Herve Samb - Teranga
Herve Samb – Teranga
Euleuk Vision / EAN 0190758026923 / Vertrieb: Bertus Distribution Bestellnummer: T71743
Veröffentlichung: 19. Januar 2018
"One of the greatest revelations of the African continent in this early 21st century" Jazz Magazine
Herve Samb stellt sein "Jazz Sabar" Konzept vor. Senegalesische Tanz-Musik verschmilzt mit Jazz und Sabar, einer typischen Form der Percussion. Es öffnet den Blick auf die aktuelle Vitalität afrikanischer Musik und es läd auf eine Reise zwischen Tradition und Moderne ein. Hier sind absolut talentierte junge Musiker an der Arbeit…. Es werde Licht!
Herve Samb Tour Spring 2018
30.01.2018 CH-Zürich, Moods
31.01.2018 A-Dornbirn, Spielboden
01.02.2018 München, Unterfahrt
03.02.2018 A-Wien, Porgy&Bess
05.02.2018 Mühldorf, Haberkasten
08.02.2018 Berlin, A-Trane
10.02.2018 Tübingen, Sudhaus+Prinz K
11.02.2018 Freiburg, Jazzhaus
13.02.2018 F-Paris, Studio de l’ermitage
18.04.2018 CH-Cully, Cully Festival
A subtle composer and guitarist with the instinct of a gifted musician, Dakar-born Herve Samb had multiple collaborations (Somi, Jimmy Cliff, Meshell Ndegeocello, Oumou Sangaré, Amadou & Mariam, David Murray, Marcus Miller, Salif Keïta, Lisa Simone and many others), took part in over 100 albums, released the critically-acclaimed gems Cross Over (2009), Kharit (2012) and Time To Feel (2013) and now introduces Teranga and his "Jazz Sabar" concept, a project dear to this heart.
Following a dazzling career in Europe then in the United States, he is now back in his native Dakar where Herve Samb gathered Senegalese musicians around a gypsy guitar specially commissioned from a Parisian luthier, and recorded Teranga. A homecoming journal, it is absolutely not a withdrawal from other cultural identities. It is an open book that deserves to be opened.
As Herve Samb himself states: "This album is a door", a door through which he enters middle-age after achieving the childhood dreams that made him an iconic figure of contemporary jazz music, a door through which you travel from the Western world to Africa where he took his first steps and played his first notes, a door that lets you go back and forth between tradition and modernity, an open door like the door to a house as welcoming as the country praised by the Senegalese musician. In Wolof, Teranga means "hospitality", "invitation".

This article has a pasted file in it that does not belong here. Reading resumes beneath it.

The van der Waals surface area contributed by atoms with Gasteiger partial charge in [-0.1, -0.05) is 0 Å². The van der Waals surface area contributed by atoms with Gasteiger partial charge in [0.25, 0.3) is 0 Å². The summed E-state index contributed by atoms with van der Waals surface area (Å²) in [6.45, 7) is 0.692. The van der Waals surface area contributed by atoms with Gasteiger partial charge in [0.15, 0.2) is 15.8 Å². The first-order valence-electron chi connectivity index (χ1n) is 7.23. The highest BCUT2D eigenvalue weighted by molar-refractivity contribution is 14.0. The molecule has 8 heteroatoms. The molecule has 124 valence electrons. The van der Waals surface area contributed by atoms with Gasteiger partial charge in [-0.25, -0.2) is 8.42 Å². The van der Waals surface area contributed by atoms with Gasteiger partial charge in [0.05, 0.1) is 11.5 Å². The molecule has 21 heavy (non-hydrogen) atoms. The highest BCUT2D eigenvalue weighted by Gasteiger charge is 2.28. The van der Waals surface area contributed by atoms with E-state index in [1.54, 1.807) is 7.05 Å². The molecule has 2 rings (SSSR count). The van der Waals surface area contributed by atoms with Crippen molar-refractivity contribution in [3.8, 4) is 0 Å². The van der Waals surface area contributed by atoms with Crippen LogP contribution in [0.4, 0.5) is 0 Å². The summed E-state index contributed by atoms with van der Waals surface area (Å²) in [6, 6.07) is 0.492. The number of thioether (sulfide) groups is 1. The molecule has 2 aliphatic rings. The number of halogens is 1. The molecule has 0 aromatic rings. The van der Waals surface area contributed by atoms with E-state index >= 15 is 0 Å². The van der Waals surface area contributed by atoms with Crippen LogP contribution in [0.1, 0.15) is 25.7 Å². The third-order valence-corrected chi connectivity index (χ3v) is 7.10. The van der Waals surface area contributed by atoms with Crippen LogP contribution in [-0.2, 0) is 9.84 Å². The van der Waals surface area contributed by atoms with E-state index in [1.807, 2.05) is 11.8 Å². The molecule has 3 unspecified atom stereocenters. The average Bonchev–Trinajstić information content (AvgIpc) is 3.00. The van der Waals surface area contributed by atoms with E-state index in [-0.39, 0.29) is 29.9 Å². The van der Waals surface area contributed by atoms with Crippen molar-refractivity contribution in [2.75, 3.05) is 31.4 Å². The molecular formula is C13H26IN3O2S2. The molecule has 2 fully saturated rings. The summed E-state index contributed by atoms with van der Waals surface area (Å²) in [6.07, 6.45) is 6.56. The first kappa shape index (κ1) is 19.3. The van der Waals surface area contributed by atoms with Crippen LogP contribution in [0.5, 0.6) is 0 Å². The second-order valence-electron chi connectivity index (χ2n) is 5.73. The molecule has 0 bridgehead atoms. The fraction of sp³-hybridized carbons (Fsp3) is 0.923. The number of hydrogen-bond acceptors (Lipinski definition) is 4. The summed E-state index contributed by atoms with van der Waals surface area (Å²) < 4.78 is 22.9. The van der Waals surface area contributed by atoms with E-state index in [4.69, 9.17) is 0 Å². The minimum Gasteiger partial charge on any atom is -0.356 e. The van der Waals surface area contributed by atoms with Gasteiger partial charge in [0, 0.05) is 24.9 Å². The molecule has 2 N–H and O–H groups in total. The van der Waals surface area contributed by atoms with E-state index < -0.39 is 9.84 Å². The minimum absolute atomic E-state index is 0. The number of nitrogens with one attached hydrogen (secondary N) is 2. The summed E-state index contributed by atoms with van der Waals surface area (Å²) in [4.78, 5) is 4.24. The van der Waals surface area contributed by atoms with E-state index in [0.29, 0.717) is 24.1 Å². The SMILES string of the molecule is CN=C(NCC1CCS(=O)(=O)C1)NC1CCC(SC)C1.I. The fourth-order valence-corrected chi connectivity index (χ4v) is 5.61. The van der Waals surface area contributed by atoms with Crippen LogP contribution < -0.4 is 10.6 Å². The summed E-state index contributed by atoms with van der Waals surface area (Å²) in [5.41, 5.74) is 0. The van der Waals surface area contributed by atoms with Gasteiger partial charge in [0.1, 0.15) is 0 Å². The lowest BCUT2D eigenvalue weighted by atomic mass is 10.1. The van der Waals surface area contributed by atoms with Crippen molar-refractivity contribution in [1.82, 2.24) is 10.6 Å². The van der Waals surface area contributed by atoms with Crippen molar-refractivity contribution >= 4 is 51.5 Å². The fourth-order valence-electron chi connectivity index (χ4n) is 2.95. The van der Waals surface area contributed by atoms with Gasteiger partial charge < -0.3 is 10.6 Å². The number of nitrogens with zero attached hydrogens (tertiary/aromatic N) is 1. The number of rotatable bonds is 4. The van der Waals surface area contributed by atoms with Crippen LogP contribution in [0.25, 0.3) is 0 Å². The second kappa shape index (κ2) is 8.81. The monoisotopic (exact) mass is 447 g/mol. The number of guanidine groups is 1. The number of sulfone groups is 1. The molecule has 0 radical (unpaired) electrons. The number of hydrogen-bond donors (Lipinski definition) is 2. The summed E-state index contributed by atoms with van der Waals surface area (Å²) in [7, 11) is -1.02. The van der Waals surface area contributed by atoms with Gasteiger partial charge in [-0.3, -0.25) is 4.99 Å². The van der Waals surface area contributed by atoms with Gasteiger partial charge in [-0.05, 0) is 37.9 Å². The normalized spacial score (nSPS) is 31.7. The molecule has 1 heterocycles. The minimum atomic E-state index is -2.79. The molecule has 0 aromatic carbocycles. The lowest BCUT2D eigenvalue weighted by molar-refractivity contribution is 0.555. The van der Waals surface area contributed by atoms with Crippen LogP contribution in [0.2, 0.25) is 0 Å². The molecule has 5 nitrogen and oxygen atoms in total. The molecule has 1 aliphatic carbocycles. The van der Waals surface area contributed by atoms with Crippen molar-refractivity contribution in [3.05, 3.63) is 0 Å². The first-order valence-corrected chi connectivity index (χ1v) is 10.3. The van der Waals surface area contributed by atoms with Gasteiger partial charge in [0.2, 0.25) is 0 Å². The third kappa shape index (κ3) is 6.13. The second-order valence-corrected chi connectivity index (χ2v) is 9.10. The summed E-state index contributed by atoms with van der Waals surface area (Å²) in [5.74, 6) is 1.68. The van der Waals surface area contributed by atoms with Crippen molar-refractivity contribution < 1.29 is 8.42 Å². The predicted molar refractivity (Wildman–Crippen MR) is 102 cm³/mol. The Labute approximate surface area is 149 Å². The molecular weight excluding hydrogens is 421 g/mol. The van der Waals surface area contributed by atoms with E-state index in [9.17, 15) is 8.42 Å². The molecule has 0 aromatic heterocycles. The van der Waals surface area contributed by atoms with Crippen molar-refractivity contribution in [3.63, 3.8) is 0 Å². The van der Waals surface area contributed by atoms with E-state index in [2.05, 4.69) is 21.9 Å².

"Generally speaking, mixed projects rely on European or American jazzmen wanting to enrich their music with African, Indian, exotic cultures … It is much more unusual the other way around" and this is what Teranga superbly accomplishes. Jazz music penetrates Senegalese dance. It sings and breathes an African tune. This is how a genre that Herve Samb calls "Jazz Sabar " takes shape. Ubiquitous on the album, sabar is a traditional percussion so enshrined in local music that its sound and rhythms are like the voice and accent of Senegal itself.
In order to achieve this encounter between the jazz repertoire and traditional music, the guitarist turned to Alioune Seck, a master of sabar coming from a large family of percussionists. There, the "musician of the world" presented jazz themes to the sabar musician who, in turn, suggested and adapted traditional rhythms. From this long upstream work stemmed a record on which you can hear a third of very well-known standards take ownership of a foreign language. "I picked them because they had a positive, major, happy note. They merged well into metrics and the Senegalese approach." You can recognize "There Will Never Be Another You", "Days of Wine and Roses" or "Giant Steps", themes whose melody and chord chart are unchanged but to which the rhythm and phrasing give an undoubtedly African color. Jazz no longer speaks familiar English, it takes Wolof accents and thereby finds a way of telling its story differently. Whereas swing relies on the second and forth beats of the bar, sabar emphasizes the first and third beats: "If we took out the notes from my solos to listen only to the rhythm, we could hear a sabar solo".
With this "Jazz Sabar ", Herve Samb indeed intends to offer jazz music hospitality in Senegalese music so that it feels at home. But it is not the only ambition of Teranga . It is also a way for the guitarist to drawn the attention of young Senegalese musicians to the richness of their country's traditional music. Indeed, even though he blossomed in Europe and almost settled several times in the United States, Herve is now rediscovering with delight the traditional music of the elders he had spurned when, as a young Dakar musician, he only dreamed of Western music. "I wanted to get to know traditional music as well as I know jazz". Drawing on the large experience that has sharpened his ears, he is now passionate about a music which, during his childhood, was so familiar that he heard it everywhere without ever listening to it.
In order to share its beauty and strength with a wide audience, Teranga has, in addition to standards and original compositions, a few pieces from the traditional repertoire. There is no way however that sabar and tradition are allowed to conceal the modern vitality of Senegalese music. A product of a rich past worth being studied, the country nevertheless enthusiastically plays music in the present time. Wanting to let the whole world know about it, Herve Samb invited many singers to join him on this album. Their common point is that they sing in Wolof, but they come from all over. On Teranga, the griot meets the young representative from the urban scene or a pop singer. This goes to show that the Senegalese musicians are a mirror-crowd. To party together, the only thing missing was the federating guitar of a local kid shaped by his travels.